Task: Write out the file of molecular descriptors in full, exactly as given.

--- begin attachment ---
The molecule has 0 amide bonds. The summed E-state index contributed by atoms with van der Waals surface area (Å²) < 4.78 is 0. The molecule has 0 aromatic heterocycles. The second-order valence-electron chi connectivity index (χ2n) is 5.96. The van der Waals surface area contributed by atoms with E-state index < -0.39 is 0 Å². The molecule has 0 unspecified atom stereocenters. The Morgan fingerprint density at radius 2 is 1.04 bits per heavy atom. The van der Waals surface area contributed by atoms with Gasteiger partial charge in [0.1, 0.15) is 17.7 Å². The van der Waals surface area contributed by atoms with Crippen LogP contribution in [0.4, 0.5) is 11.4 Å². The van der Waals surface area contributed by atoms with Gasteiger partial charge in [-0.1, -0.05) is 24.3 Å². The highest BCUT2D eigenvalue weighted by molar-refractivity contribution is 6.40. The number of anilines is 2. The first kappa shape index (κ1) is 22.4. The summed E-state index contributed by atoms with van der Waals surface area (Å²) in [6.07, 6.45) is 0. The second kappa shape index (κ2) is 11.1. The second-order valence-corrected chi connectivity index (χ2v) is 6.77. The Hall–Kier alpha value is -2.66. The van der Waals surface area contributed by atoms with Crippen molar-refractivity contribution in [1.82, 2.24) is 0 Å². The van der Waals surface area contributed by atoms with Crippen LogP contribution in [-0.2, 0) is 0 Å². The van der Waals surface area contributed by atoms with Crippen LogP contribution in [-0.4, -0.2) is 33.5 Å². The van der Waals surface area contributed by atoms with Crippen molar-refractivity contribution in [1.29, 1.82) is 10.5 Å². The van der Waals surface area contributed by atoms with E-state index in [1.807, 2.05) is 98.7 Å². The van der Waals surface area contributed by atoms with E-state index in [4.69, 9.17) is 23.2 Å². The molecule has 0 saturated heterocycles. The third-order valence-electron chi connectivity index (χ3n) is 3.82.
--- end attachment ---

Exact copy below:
The molecule has 0 amide bonds. The summed E-state index contributed by atoms with van der Waals surface area (Å²) < 4.78 is 0. The molecule has 0 aromatic heterocycles. The second-order valence-electron chi connectivity index (χ2n) is 5.96. The van der Waals surface area contributed by atoms with E-state index < -0.39 is 0 Å². The molecule has 0 unspecified atom stereocenters. The Morgan fingerprint density at radius 2 is 1.04 bits per heavy atom. The van der Waals surface area contributed by atoms with Gasteiger partial charge in [0.1, 0.15) is 17.7 Å². The van der Waals surface area contributed by atoms with Crippen LogP contribution in [0.4, 0.5) is 11.4 Å². The van der Waals surface area contributed by atoms with Gasteiger partial charge in [-0.1, -0.05) is 24.3 Å². The highest BCUT2D eigenvalue weighted by molar-refractivity contribution is 6.40. The number of anilines is 2. The first kappa shape index (κ1) is 22.4. The summed E-state index contributed by atoms with van der Waals surface area (Å²) in [6.07, 6.45) is 0. The second kappa shape index (κ2) is 11.1. The second-order valence-corrected chi connectivity index (χ2v) is 6.77. The Hall–Kier alpha value is -2.66. The van der Waals surface area contributed by atoms with Crippen molar-refractivity contribution in [1.82, 2.24) is 0 Å². The van der Waals surface area contributed by atoms with Crippen LogP contribution in [-0.2, 0) is 0 Å². The van der Waals surface area contributed by atoms with Crippen LogP contribution in [-0.4, -0.2) is 33.5 Å². The van der Waals surface area contributed by atoms with Crippen molar-refractivity contribution in [1.29, 1.82) is 10.5 Å². The van der Waals surface area contributed by atoms with E-state index in [1.807, 2.05) is 98.7 Å². The van der Waals surface area contributed by atoms with E-state index in [4.69, 9.17) is 23.2 Å². The molecule has 0 saturated heterocycles. The third-order valence-electron chi connectivity index (χ3n) is 3.82.